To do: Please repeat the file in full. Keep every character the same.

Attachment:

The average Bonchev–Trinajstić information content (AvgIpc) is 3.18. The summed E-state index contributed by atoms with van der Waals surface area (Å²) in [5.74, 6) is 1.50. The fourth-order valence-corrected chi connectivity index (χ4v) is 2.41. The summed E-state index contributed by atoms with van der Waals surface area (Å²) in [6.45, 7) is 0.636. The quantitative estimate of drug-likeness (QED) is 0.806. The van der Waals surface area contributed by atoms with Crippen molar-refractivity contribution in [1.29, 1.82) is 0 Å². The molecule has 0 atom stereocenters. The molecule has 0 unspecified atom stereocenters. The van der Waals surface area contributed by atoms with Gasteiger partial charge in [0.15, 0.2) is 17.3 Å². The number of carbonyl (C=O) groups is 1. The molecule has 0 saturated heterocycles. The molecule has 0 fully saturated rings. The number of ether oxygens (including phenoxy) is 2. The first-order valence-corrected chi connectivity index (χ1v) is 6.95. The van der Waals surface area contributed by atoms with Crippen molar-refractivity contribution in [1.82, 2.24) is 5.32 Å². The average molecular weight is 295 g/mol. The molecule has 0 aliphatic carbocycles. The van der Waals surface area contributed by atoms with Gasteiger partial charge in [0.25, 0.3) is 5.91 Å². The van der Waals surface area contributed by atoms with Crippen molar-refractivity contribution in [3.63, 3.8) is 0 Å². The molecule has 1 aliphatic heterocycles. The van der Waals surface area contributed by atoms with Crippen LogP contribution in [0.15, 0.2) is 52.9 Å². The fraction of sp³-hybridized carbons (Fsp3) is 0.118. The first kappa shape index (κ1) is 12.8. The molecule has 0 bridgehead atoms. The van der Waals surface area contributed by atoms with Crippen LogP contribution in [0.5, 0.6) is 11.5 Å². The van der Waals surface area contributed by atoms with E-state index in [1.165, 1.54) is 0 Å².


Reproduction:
The average Bonchev–Trinajstić information content (AvgIpc) is 3.18. The summed E-state index contributed by atoms with van der Waals surface area (Å²) in [5.74, 6) is 1.50. The fourth-order valence-corrected chi connectivity index (χ4v) is 2.41. The summed E-state index contributed by atoms with van der Waals surface area (Å²) in [6.45, 7) is 0.636. The quantitative estimate of drug-likeness (QED) is 0.806. The van der Waals surface area contributed by atoms with Crippen molar-refractivity contribution in [1.29, 1.82) is 0 Å². The molecule has 0 atom stereocenters. The molecule has 0 unspecified atom stereocenters. The van der Waals surface area contributed by atoms with Gasteiger partial charge in [0.15, 0.2) is 17.3 Å². The number of carbonyl (C=O) groups is 1. The molecule has 0 saturated heterocycles. The molecule has 0 fully saturated rings. The number of ether oxygens (including phenoxy) is 2. The first-order valence-corrected chi connectivity index (χ1v) is 6.95. The van der Waals surface area contributed by atoms with Crippen molar-refractivity contribution in [1.82, 2.24) is 5.32 Å². The average molecular weight is 295 g/mol. The molecule has 0 aliphatic carbocycles. The van der Waals surface area contributed by atoms with Gasteiger partial charge in [0.25, 0.3) is 5.91 Å². The van der Waals surface area contributed by atoms with Crippen molar-refractivity contribution in [3.63, 3.8) is 0 Å². The molecule has 1 aliphatic heterocycles. The van der Waals surface area contributed by atoms with Crippen LogP contribution in [0.15, 0.2) is 52.9 Å². The fraction of sp³-hybridized carbons (Fsp3) is 0.118. The first kappa shape index (κ1) is 12.8. The molecule has 0 bridgehead atoms. The van der Waals surface area contributed by atoms with Crippen LogP contribution in [0.5, 0.6) is 11.5 Å². The van der Waals surface area contributed by atoms with E-state index in [1.165, 1.54) is 0 Å².